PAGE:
1. Discover: Identify what personal data you have and where it resides. Azure Information Protection can help you automate the process of classifying categories of data as well as tagging of data assets. Azure Information Protection labels are available to apply classification to documents and email. The classification is identifiable always, regardless of where the data is stored or with whom it is shared. Also, Azure Data Catalog is an enterprise-wide metadata catalog that makes data asset discovery straightforward. It’s a fully-managed service that lets you—from analyst to data scientist to data developer—register, enrich, discover, understand, and consume data sources.
  2. Manage: The goal of the second step is to govern how personal data is used and accessed within your organization. There are several services available to provide mechanisms to grant and restrict access to personal data (such as Azure Active Directory and Azure Information Protection) as well as to use roles to enforce segregation of duties. For example, Azure Role-Based Access Control (RBAC) enables you to define fine-grained access permissions to grant only the amount of access that users need to perform their jobs. Instead of giving everybody unrestricted permissions for Azure resources, you can allow only certain actions for accessing personal data.
  3. Protect: The goal of this step is to establish security controls to prevent, detect, and respond to vulnerabilities and data breaches. The services in this category range from Azure Security Center (provides unified security management and advanced threat protection), Azure Key Vault (for managing cryptographic keys) to Azure Storage Services Encryption, Azure Disk Encryption, and the physical data center security at Microsoft data centers.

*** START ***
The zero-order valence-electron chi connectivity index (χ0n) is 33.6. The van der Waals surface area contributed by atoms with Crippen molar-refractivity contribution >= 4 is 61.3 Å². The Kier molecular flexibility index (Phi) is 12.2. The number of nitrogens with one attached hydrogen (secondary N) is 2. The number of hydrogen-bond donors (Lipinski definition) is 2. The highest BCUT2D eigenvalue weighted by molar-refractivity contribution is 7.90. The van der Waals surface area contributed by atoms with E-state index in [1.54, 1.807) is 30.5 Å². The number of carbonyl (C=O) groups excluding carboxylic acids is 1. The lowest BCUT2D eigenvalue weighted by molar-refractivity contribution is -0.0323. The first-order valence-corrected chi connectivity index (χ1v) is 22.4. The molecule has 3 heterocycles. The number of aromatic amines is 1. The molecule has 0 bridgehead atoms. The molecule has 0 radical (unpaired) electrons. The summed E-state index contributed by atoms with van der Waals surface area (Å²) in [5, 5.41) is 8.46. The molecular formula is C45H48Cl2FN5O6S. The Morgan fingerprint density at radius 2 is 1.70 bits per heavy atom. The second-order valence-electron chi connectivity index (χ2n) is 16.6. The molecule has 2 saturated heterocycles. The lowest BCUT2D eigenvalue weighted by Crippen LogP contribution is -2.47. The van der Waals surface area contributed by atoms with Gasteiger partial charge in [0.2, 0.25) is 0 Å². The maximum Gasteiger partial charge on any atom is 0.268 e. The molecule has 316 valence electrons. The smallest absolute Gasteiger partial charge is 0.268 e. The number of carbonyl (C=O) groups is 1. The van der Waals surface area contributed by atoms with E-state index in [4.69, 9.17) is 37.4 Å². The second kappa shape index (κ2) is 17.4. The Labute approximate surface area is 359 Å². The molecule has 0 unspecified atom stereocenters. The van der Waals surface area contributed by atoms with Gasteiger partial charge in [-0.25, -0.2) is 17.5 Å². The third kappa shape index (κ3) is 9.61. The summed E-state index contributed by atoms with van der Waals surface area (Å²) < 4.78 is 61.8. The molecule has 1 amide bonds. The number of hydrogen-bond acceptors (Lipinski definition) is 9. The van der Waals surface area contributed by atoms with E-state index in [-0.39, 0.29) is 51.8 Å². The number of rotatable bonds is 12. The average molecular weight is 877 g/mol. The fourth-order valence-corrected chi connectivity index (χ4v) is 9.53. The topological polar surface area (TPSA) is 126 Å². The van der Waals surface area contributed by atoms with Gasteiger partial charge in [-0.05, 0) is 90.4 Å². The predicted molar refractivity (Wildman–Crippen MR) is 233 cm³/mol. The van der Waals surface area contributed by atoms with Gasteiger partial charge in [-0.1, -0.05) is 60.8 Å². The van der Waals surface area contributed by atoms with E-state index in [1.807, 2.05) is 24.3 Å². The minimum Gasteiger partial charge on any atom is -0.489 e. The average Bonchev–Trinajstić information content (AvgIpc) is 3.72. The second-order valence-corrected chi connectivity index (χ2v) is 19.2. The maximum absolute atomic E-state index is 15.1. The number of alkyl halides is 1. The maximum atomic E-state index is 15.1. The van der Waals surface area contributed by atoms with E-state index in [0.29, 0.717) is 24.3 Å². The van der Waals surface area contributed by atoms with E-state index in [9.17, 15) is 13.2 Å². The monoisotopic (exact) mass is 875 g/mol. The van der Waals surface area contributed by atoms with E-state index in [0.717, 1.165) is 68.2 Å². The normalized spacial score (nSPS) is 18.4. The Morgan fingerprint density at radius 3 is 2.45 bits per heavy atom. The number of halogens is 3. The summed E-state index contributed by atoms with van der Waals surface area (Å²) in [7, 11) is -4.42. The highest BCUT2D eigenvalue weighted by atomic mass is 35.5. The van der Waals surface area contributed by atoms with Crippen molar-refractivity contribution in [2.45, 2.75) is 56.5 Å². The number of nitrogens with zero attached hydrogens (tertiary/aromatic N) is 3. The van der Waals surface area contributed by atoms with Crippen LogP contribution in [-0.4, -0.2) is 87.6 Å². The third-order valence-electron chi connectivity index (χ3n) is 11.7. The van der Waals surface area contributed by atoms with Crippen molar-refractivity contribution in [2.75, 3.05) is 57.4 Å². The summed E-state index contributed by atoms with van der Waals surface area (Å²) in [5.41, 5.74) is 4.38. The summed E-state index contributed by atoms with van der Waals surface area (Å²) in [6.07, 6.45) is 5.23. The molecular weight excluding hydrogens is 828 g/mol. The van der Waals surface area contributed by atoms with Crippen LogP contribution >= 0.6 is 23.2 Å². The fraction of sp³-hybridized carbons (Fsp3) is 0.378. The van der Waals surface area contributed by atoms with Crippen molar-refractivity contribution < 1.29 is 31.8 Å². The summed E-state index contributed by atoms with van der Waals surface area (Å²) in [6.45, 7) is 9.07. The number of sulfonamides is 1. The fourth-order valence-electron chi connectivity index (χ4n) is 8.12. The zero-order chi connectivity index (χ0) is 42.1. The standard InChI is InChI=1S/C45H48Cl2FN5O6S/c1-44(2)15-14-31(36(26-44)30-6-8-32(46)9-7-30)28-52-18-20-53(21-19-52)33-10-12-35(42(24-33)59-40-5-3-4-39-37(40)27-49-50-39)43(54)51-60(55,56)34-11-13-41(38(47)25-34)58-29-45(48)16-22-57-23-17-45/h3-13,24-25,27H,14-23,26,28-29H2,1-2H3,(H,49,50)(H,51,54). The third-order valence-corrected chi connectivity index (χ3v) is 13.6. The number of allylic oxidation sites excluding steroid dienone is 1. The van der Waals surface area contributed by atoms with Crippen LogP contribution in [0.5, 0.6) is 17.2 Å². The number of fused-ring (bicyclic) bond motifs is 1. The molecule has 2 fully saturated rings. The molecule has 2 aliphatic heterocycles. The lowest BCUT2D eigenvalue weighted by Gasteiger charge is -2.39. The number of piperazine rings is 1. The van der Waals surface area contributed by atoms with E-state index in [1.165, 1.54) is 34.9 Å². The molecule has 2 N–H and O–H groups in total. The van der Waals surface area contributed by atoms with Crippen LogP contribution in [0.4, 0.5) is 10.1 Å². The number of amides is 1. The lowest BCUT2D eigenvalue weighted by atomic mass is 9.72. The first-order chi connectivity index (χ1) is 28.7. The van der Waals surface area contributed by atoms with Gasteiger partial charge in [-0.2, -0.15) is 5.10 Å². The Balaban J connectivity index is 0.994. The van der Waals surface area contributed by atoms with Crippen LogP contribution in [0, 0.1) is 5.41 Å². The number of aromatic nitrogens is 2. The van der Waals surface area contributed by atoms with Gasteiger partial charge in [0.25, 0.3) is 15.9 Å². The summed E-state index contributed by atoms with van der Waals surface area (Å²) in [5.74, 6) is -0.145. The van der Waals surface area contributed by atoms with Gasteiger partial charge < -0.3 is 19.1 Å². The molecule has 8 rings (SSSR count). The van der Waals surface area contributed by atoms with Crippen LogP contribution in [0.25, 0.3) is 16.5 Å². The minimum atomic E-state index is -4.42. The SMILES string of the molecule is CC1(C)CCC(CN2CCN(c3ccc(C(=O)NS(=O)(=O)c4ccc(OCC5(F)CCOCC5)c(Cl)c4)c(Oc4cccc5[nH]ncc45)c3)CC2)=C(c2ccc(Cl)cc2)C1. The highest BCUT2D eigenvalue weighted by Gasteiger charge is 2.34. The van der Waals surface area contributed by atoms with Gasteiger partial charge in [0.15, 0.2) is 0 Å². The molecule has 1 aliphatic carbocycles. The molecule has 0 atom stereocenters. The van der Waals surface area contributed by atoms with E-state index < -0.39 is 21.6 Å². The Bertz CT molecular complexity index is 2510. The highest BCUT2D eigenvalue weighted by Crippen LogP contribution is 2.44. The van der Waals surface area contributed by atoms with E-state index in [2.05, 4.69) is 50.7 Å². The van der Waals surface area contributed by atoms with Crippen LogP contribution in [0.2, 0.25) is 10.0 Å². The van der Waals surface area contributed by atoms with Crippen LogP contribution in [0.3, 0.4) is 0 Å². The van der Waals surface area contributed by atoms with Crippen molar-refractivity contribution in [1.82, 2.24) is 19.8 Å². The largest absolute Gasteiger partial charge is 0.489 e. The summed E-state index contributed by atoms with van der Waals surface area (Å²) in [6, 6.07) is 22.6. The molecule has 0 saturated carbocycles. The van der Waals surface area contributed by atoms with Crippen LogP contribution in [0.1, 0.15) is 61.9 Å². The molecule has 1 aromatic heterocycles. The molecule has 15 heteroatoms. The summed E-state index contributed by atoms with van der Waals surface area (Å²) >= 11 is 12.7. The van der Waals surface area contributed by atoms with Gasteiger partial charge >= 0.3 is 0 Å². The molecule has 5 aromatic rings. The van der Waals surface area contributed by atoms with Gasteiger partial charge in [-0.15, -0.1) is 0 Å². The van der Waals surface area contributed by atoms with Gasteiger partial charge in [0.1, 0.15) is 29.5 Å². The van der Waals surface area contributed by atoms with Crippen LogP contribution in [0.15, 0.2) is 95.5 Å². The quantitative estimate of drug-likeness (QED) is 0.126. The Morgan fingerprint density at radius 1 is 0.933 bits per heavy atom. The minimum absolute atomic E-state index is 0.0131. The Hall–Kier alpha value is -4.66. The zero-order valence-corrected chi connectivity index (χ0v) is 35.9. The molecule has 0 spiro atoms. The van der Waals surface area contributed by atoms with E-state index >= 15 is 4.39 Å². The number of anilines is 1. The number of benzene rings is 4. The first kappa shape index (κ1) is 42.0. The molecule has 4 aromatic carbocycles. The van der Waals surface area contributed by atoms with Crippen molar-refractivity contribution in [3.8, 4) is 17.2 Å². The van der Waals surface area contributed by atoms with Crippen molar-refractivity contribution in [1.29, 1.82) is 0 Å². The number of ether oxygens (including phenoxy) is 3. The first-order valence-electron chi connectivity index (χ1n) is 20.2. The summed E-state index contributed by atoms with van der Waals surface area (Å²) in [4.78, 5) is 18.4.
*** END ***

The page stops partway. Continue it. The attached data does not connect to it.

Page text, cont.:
4. Report: The goal of this fourth and last step is to retain the required documentation, manage data requests, and provide breach notifications. With Azure Monitor, you get detailed, up-to-date performance and utilization data, access to the activity log that tracks every API call. A good example of this service is Activity Log through which you can determine who initiated an operation, when it occurred, and the status of that operation. You can use the Activity Log to determine the what, who, and when for any write operations (PUT, POST, DELETE) made for the resources in your Azure subscription.

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Resources to help you prepare for the GDPR

  • Take our GDPR Assessment at www.gdprbenchmark.com to review your overall level of readiness.
  • Explore our Service Trust Platform at servicetrust.microsoft.com to access: Audit reports, compliance guides, and trust documents
  • The following figure shows Microsoft solutions to help you prepare for GDPR

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Where can you get more information?

Hopefully, this blog provided the reader the importance of protecting personal information, imminent need to be GDPR compliant, and the basic approach and capabilities of Azure to be GDPR compliant and protect personal data. Please use the below links for more information.

Home Page of EU GDPR

Discover GDPR Compliance Solutions

Download Shared Responsibilities for Cloud Computing

Download the white paper, product-specific materials, and other resources at https://aka.ms/gdprpartners

The regulation itself is published on this EU official website:

https://ec.europa.eu/info/strategy/justice-and-fundamental-rights/data-protection_en


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Comments (1)

  1. Steven Pallier says:

    Hello,

    You do not mention the implications of the US “Cloud-act” in your article. It requires US companies like Microsoft to transfer personal data on request au US authorities independent on where the data is physically stored. In other terms, past refusals of MSFT to hand over personal data stored in its european Azure datacenters to US authorities are now of the past. Microsoft will have to comploy to any future request of the same nature. The impact for European citizens is that there data is (at the time of this wriging) not covered by GDPR protections if stored in a European datacenter run by a US company.
    In other terms: The cloud act makes it impossible for americal companies to comply with GDPR requireements regarding their operations in Europe. Hence, responsible European companies who cara about privacy data ptorection fo their customer would be well advised to think twice before using cloud servces run by US companies, EVEN if the data-center is hosted in the EU.

    Any thoughts?